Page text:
In this past November’s election, Arizona voters were misled into passing Prop 211. Billed as the “Voters’ Right to Know Act” that’s supposed to “Stop Dark Money” in our state, it sounds harmless enough. But that was all a part of the clever messaging from its campaigners—like former Arizona Attorney General Terry Goddard—to scare the average person into voting “yes.”
Unfortunately, it worked. But Prop 211 is unconstitutional, and that’s why the Arizona Free Enterprise Club, in partnership with the Center for Arizona Policy and the Goldwater Institute, filed a lawsuit to stop the Act from being enforced.
Prop 211 Threatens Donor Privacy
Every American should be free to peacefully support causes they believe in without being harassed or intimidated. But the broadly written Prop 211 puts this in significant jeopardy.
The Act requires groups or entities that spend over $50,000 on “campaign media spending” in a statewide race or $25,000 in any other race to disclose the names, mailing addresses, occupations, and identities of employers of donors who gave more than $5,000 to the organization during that election cycle. And it requires the organization to disclose its top three donors regardless of whether their money was used for “campaign media spending.”
This is just another attempt to target, harass, and dox conservatives who won’t submit to the Left’s agenda. And if you don’t think this happens, think again. Just ask Brendan Eich, who was forced to step down from his position as Mozilla CEO several years ago after it was made public that he donated money to support a California initiative that aimed to define marriage as between one man and one woman. Or you could also talk to our staff here at the Club, who have received numerous phone calls and voicemails threatening violence—including one staff member whose car was vandalized for engaging in public communications on our behalf.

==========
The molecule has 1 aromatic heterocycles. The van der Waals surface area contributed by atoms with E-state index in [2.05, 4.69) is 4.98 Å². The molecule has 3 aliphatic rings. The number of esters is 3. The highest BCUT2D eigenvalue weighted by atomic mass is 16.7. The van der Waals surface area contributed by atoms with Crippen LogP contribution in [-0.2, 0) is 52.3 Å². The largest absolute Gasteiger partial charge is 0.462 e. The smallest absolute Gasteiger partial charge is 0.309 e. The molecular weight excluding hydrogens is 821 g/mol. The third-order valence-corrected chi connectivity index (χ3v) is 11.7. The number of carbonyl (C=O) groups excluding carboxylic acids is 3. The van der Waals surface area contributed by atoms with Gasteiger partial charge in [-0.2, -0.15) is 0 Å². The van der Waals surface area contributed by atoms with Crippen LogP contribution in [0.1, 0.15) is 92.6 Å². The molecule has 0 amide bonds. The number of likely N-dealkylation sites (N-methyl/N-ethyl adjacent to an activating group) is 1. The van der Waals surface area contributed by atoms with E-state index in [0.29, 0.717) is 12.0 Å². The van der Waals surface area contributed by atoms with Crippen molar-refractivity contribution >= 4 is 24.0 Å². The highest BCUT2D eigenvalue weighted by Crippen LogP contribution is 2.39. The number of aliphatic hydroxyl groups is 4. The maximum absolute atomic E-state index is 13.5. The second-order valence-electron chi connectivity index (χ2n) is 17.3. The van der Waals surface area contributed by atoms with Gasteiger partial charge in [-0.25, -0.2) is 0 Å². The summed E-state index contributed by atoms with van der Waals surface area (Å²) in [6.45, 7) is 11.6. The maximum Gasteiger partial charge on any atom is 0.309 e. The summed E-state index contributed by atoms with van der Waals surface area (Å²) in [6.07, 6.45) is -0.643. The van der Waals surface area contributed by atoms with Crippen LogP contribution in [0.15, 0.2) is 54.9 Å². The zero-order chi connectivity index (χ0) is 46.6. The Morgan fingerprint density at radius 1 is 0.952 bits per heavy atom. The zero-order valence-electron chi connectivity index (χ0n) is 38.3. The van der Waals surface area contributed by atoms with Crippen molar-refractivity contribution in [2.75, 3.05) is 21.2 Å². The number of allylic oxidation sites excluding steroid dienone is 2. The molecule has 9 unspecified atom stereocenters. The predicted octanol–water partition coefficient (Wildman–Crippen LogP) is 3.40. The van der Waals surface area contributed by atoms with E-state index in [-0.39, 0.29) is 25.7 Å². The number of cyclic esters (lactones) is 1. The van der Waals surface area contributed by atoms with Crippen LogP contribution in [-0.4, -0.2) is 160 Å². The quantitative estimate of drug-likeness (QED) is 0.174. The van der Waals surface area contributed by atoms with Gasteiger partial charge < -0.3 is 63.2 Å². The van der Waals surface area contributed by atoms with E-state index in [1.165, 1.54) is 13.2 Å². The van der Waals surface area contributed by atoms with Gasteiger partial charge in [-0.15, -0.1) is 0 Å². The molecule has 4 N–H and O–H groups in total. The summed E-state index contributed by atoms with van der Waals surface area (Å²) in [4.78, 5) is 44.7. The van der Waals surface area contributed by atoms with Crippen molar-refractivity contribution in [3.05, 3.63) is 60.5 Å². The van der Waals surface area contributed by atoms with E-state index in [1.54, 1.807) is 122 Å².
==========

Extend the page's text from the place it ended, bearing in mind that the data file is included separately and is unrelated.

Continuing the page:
Prop 211 Threatens Free Speech
Both the U.S Constitution and the Arizona Constitution guarantee citizens the right to speak freely, which includes the right to not be forced to speak. Prop 211 not only violates this right for donors by silencing them from supporting causes they believe in, but it impairs the speech of nonprofits like the Club as well.
The Act’s definition of “campaign media spending” includes any public communication that “promotes, supports, attacks, or opposes” a candidate within six months of an election or even “refers” to a candidate ninety days before a primary election. In other words, pointing out a favorable (or unfavorable) vote by an incumbent lawmaker in an article, blog, or social media post by the Club would trigger enforcement and compliance with Prop 211 starting in January of an election year. And if you think that by simply avoiding traditional campaign media spending (sending out a mailer, airing a TV commercial, etc.) will protect you from Prop 211, think again. The measure applies to all “research, design, production…or any other activity conducted in preparation for” a public communication about a candidate. Since writing articles and producing social media posts have a cost, we would have to calculate and regularly track how much staff time and office resources are used to produce these materials.
This level of onerous accounting is almost impossible and would drastically limit the Club’s public communications during legislative sessions and through the campaign season. That is why, as we state in our lawsuit, that Prop 211 will force us to cease many of the activities and publications that are not even campaign related in order to avoid the absurd dragnet and complex regulatory labyrinth established by this Act.
On top of that, this hopelessly vague standard is left to the loose discretion of the Arizona Clean Elections Commission—a group that has often been at odds with our organization in past ballot initiative campaigns and litigation, including a landmark U.S. Supreme Court case that significantly reduced the Commission’s power.
Now, it’s in the hands of the Maricopa County Superior Court, who may want to take a look at another recent U.S. Supreme Court decision in the case of Americans for Prosperity v. Bonta. In its decision, the high court struck down a similar law out of California because the First Amendment protects the freedom to support organizations and nonprofits anonymously. That means Prop 211 is unconstitutional, and the Maricopa County Superior Court needs to make that clear.
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